As a UI (user interface) website developer, I’d be lying if I said I don’t yearn for the days when websites were created with one medium in mind: the desktop computer. Back in the good old days, testing meant checking on just a handful of browsers – not multiple smartphones, tablets and desktops.

But times have changed, and the web has changed along with them. The birth of the iPhone in 2007 and the iPad in 2010 have meant users are turning to alternate viewing platforms in ever increasing numbers. Welcome to the world of responsive design, where layouts shrink and expand and elements fly around the page to fit on whatever device is being used!

The user sees the responsive site adapt seamlessly from device to device. Behind the scenes, however, there’s some key development tools making this all possible.

1. CSS Media Queries – Responsive Design’s Best Friend

The cornerstone of any responsive website is CSS media queries; they truly are (at least for a UI developer) the best thing since sliced bread. Without them, responsive design just wouldn’t be possible. In practice, they enable specific style rules to be targeted to a range of different screen sizes. To make use of them successfully, consider these basic tips:

Work with the website designer to establish breakpoints and target your styles accordingly to smartphones, tablets and desktops. Breakpoints will set out how the layout should change as the screen size shrinks. The jury’s still out on where these should fall exactly, and different developers will use different standards, but these are the rules I follow:

Desktops: 1024 pixels and above

Tablets: 768 pixels to 1023 pixels

Smartphones or smaller devices: 767 pixels and below

  • Consider hiding elements altogether on smaller resolution devices if it makes sense to do so. For example, large graphical elements such as banners aren’t really useful to a mobile user – they’re mostly in the way.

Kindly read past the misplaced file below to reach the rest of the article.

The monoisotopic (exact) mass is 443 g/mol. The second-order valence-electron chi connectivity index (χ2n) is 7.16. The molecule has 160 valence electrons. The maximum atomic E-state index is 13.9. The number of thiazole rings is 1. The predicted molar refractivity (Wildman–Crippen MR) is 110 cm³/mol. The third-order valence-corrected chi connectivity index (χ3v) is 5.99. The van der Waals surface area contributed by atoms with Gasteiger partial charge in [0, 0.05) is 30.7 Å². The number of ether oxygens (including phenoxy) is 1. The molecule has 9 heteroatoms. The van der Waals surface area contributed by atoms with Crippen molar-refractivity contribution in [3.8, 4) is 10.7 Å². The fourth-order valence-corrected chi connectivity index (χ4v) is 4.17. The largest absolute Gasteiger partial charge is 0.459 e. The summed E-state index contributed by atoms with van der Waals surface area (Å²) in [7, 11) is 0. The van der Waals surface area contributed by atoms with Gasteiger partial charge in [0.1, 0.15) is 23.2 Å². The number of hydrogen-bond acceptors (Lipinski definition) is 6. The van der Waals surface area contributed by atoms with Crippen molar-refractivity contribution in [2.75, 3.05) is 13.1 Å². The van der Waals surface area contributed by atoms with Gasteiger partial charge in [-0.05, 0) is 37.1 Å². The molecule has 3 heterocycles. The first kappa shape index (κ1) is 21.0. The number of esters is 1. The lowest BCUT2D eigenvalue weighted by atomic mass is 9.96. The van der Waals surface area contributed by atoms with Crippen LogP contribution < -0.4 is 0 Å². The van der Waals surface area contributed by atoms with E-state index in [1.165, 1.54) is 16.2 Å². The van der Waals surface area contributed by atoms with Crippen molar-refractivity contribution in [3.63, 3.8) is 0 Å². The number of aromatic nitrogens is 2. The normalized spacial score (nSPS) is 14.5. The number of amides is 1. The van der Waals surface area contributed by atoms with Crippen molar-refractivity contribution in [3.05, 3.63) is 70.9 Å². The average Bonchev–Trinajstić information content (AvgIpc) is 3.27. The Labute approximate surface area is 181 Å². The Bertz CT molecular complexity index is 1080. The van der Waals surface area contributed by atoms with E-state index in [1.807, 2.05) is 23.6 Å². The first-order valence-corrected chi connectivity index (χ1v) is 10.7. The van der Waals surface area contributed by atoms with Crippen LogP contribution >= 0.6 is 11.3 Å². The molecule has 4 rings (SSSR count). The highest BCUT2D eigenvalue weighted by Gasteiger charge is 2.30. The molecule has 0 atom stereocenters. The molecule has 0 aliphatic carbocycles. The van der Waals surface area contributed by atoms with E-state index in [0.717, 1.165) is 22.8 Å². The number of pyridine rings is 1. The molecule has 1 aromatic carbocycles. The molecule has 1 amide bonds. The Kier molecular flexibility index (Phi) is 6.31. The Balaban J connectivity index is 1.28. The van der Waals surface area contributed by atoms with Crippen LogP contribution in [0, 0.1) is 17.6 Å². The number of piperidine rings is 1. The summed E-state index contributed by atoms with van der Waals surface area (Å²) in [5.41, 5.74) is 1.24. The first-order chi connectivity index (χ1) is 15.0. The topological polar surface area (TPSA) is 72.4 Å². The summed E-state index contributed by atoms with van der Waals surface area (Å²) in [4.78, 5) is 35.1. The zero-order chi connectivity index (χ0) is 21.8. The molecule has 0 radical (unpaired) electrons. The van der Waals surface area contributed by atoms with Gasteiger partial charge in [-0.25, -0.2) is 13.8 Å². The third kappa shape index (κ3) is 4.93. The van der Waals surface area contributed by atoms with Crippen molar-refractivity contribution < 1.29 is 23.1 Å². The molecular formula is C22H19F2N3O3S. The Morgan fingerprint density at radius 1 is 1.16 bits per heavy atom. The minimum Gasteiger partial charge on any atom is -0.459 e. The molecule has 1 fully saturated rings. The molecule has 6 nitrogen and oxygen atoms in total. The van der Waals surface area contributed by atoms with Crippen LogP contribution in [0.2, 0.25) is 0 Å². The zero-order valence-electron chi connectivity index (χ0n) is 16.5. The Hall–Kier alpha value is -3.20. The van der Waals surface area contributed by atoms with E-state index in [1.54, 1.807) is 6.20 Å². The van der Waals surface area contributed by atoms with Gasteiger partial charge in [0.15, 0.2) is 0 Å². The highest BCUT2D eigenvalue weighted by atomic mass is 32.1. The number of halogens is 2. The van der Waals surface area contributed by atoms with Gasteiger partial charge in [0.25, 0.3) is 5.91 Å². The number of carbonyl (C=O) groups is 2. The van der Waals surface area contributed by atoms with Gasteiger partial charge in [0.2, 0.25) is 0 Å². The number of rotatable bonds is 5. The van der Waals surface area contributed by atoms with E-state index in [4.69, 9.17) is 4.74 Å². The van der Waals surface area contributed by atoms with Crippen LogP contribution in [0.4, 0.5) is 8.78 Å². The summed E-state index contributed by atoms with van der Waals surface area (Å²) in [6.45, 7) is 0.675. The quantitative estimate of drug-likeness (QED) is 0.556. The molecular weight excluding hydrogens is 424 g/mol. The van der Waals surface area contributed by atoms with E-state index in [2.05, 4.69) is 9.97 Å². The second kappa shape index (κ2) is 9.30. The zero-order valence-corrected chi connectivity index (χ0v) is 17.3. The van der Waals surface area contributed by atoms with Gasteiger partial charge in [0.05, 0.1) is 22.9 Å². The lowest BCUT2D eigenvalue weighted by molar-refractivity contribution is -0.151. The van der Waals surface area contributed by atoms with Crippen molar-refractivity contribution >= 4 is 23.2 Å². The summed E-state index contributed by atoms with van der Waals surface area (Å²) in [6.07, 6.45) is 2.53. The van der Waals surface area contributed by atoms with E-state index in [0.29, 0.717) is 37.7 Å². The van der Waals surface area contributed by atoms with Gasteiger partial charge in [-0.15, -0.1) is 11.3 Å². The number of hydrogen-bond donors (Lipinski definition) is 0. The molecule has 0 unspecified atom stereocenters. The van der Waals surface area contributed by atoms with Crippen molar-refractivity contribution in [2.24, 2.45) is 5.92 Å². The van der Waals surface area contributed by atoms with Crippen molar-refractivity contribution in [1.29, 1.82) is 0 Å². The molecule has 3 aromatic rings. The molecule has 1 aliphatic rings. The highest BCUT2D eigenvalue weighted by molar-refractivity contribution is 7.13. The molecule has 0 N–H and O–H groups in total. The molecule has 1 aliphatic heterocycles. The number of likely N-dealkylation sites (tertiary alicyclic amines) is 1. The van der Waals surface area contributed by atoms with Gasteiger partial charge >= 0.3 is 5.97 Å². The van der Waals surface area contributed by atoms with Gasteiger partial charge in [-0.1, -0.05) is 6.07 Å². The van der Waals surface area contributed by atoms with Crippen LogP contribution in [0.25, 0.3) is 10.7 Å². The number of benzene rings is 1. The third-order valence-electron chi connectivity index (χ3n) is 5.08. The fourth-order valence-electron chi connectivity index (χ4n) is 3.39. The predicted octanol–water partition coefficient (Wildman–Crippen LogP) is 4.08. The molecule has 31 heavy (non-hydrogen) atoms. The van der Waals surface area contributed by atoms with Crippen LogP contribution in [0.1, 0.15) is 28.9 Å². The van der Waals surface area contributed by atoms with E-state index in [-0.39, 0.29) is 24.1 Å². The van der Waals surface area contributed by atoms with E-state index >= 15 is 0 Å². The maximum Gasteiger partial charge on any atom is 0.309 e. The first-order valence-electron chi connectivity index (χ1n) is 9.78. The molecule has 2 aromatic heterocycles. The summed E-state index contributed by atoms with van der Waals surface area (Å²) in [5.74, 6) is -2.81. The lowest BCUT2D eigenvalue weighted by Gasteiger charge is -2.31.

• Avoid using fixed width elements, as these won’t adjust properly. Instead, use declarations that make use of percentages or max-width values.

2. A Flexible Site Needs a Flexible Menu

The central element to any website is its navigation; without a well designed menu system users won’t have a way to get around your site. While media queries can aid with the styling of a responsive menu, a little JavaScript is needed here.

Rather than starting from scratch, there’s a ton of existing frameworks out there with all the functionality built right in. If you’ve started with a theme that’s responsive, it may even have this already. If you do need to implement this from scratch however, FlexNav is the one I like to use. It’s simple, lightweight and can be modified to look great at all the different breakpoints. Best of all, it’s totally free!

3. Testing Isn’t An Exact Science

Without a doubt the hardest part of creating a responsive site is testing for cross-device compatibility. This is why continuous website maintenance is so important! For obvious reasons it’s not practical to keep an inventory of all devices available on the market, but there are some approaches that can help things along in this area:

  • Sign up for a testing service. Services like Cross Browser Testing include a variety of popular mobile and tablet testing options.
  • Use Chrome’s Emulation Panel. While it’s not perfect, I find this enormously helpful to get a sense of how things are looking on popular tablets and smart phones. Check out the documentation here.
  • Check on your co-workers’ devices if possible. This one won’t be feasible for everyone, but if you work in a design studio it’s a good chance that your co-workers are toting different smartphones and/or tablets, so ask if you can try the site out on their device. This can often reveal problems that don’t show up in emulation tools.
  • Don’t forget the desktop! With so much focus on alternate display types, it’s easy to forget the good old desktop browsers. So make sure to do standard cross-browser checks too.

Given that responsive design is still a relatively new field and is changing almost daily, new tools and practices are emerging all the time. These are just some of the basic approaches that I use, but I’d love to hear what other developers and designers are doing. Feel free to share in the comments below!

Not confident in your website’s responsiveness? Check out our expert web redesign services or website maintenance services.

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